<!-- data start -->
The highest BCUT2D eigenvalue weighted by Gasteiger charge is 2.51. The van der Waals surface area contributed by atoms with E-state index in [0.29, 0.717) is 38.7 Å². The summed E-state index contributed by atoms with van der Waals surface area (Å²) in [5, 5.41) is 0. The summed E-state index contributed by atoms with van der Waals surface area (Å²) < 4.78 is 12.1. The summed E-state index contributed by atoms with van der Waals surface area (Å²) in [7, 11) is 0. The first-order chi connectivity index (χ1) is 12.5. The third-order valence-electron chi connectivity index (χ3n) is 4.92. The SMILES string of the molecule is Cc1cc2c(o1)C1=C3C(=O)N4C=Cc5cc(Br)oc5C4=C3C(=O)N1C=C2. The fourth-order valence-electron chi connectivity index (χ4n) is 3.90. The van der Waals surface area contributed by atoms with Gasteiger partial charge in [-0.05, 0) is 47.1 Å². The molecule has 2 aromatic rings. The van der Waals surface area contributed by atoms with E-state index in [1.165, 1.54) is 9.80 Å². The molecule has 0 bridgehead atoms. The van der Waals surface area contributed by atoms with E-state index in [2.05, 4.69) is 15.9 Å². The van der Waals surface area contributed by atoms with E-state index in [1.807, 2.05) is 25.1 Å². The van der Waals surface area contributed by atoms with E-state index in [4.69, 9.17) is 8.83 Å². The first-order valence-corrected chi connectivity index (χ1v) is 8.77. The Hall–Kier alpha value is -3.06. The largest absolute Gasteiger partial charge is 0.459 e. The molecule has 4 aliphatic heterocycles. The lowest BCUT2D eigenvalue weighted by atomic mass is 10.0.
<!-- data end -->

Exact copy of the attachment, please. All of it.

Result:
The highest BCUT2D eigenvalue weighted by Gasteiger charge is 2.51. The van der Waals surface area contributed by atoms with E-state index in [0.29, 0.717) is 38.7 Å². The summed E-state index contributed by atoms with van der Waals surface area (Å²) in [5, 5.41) is 0. The summed E-state index contributed by atoms with van der Waals surface area (Å²) < 4.78 is 12.1. The summed E-state index contributed by atoms with van der Waals surface area (Å²) in [7, 11) is 0. The first-order chi connectivity index (χ1) is 12.5. The third-order valence-electron chi connectivity index (χ3n) is 4.92. The SMILES string of the molecule is Cc1cc2c(o1)C1=C3C(=O)N4C=Cc5cc(Br)oc5C4=C3C(=O)N1C=C2. The fourth-order valence-electron chi connectivity index (χ4n) is 3.90. The van der Waals surface area contributed by atoms with Gasteiger partial charge in [-0.05, 0) is 47.1 Å². The molecule has 2 aromatic rings. The van der Waals surface area contributed by atoms with E-state index in [1.165, 1.54) is 9.80 Å². The molecule has 0 bridgehead atoms. The van der Waals surface area contributed by atoms with E-state index in [2.05, 4.69) is 15.9 Å². The van der Waals surface area contributed by atoms with E-state index in [1.807, 2.05) is 25.1 Å². The van der Waals surface area contributed by atoms with E-state index in [4.69, 9.17) is 8.83 Å². The first-order valence-corrected chi connectivity index (χ1v) is 8.77. The Hall–Kier alpha value is -3.06. The largest absolute Gasteiger partial charge is 0.459 e. The molecule has 4 aliphatic heterocycles. The lowest BCUT2D eigenvalue weighted by atomic mass is 10.0.